Witnesses describe the shooting that sent Memphis on a rampage

MEMPHIS, Tenn. (AP) – A man testified Tuesday that he saw an acquaintance shoot his friend and business partner unprovoked outside his Tennessee home in a killing that authorities say sparked a day-long crime spree that paralyzed Memphis and led to an intense quests.

Marcus Cash was one of four people at a gathering at his home to testify at a preliminary hearing for 19-year-old Ezekiel Kelly, who is accused of killing three people and injuring three others on Sept. 7 while driving around Memphis, live streaming some of the his activities on social networks.

The shooting shut down most of the city. While police searched for the attacker, the minor league Memphis Redbirds cleared the field during the game and public transportation was halted. Friends and relatives texted each other to make sure they were okay.

Kelly was arrested after he crashed during a police chase that night. He was originally charged only with first-degree murder in the killing of Dewayne Tunstall around 1 a.m. outside Cash’s East Memphis home. Tuesday’s preliminary hearing was only about that point.

Kelly was later charged in a 26-count indictment related to other shootings. Kelly has pleaded not guilty to charges that include first degree murder of Allison Parker and Richard Clark, attempted murder and committing an act of terrorism.

Mariko Webb, Marquez Murrell and Markaveon Walker testified that they and Kelly went to Cash’s house to eat chicken from a food truck, which Cash and Tunstall planned to start as a business. Those gathered carried weapons, but they enjoyed each other’s company, witnesses said.

“We were chilling, we were chilling,” Webb said.

At one point, Kelly told Webb he was going to get someone’s gun, Webb testified.

“Watch this,” Kelly said, according to the web.

After eating, the group went outside to check out the food truck, witnesses said. The group then gathered in a dark driveway to talk, witnesses said.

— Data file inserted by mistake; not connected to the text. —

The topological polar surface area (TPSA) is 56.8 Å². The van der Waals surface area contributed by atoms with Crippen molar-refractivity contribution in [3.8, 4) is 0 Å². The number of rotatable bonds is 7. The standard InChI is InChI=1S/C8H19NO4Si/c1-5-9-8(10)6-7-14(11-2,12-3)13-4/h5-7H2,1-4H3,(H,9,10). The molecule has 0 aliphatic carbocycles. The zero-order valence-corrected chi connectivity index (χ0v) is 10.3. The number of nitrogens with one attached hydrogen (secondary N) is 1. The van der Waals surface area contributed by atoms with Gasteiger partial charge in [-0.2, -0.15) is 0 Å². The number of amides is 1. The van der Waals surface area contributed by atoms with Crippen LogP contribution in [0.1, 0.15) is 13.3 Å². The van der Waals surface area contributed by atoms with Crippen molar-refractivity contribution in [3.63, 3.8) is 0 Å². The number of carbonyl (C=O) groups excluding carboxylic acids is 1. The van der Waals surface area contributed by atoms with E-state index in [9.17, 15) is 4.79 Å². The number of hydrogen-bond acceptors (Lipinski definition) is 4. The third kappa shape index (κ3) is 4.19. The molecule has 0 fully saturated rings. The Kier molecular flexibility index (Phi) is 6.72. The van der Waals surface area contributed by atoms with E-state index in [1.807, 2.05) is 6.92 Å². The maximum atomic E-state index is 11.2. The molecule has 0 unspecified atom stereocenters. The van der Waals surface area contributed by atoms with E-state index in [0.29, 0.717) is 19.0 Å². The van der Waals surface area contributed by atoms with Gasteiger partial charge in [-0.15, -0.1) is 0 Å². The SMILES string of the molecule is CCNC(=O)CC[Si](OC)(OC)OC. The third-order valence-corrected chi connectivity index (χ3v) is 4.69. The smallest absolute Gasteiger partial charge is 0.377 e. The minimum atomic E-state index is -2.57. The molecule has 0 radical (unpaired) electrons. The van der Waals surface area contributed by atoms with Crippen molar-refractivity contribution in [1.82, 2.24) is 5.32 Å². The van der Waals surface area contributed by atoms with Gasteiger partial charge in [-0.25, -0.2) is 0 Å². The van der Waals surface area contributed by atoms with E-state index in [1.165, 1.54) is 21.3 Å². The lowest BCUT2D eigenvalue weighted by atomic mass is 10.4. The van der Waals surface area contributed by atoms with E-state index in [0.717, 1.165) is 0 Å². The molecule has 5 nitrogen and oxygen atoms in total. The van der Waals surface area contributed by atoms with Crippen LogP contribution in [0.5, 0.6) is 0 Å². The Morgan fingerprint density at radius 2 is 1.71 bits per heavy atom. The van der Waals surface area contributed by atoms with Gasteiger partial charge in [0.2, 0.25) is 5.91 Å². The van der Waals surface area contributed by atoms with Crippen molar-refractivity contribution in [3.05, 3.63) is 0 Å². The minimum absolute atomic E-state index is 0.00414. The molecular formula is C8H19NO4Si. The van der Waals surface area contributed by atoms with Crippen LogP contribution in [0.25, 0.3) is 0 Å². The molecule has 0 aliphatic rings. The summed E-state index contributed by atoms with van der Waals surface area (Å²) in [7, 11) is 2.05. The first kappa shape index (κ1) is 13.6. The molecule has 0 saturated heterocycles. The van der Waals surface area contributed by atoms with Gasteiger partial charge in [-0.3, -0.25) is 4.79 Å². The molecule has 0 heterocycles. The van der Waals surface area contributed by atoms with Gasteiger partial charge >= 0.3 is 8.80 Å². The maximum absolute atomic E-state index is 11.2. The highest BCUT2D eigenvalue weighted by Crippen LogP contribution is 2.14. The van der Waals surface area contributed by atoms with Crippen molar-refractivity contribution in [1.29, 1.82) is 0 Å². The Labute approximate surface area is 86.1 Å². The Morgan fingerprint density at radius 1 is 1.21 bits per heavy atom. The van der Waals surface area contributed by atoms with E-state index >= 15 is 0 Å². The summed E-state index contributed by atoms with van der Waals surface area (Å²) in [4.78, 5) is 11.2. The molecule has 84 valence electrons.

Cash said he was standing next to Tunstall when Kelly shot Tunstall at close range.

“He was so close to me, I thought I was next,” Cash said.

After the shooting, Kelly tried to get into a car with Webb, Murrell and Walker but was denied entry, Murrell said.

“Everybody was screaming, ‘Get away from us,'” Murrell said.

Kelly’s attorney, Jennifer Case, pressed witnesses to have guns on them and suggested some of them gathered to discuss the shooting afterward to hatch a plan to “pin” it on Kelly. They denied it.

When questioned by Case, Webb said that Kelly had been taking drugs and not sleeping much.

Case also questioned Cash about statements he made to police and the media after the shooting about being in his home when the shooting happened. Cash said he lied about being at the home – where his two young children and his girlfriend were – to avoid being identified as a witness while Kelly was on the run. At least one bullet went through the window of the room where the children were in bed.

“I’m protecting my family,” Cash said.

While witnesses said they heard gunfire and ran or hid for protection, only Cash said he actually saw Kelly shoot Tunstall.

After testifying, prosecutor Chris Lareau said Kelly’s statements about taking someone else’s gun were premeditated.

Case argued that the witness statements were inconsistent and not credible. However, Shelby County Common Sessions Judge Karen Massey ruled there was sufficient probable cause to present the case to a grand jury for a possible first-degree murder charge.

Prosecutors said the two cases against Kelly will eventually be combined.

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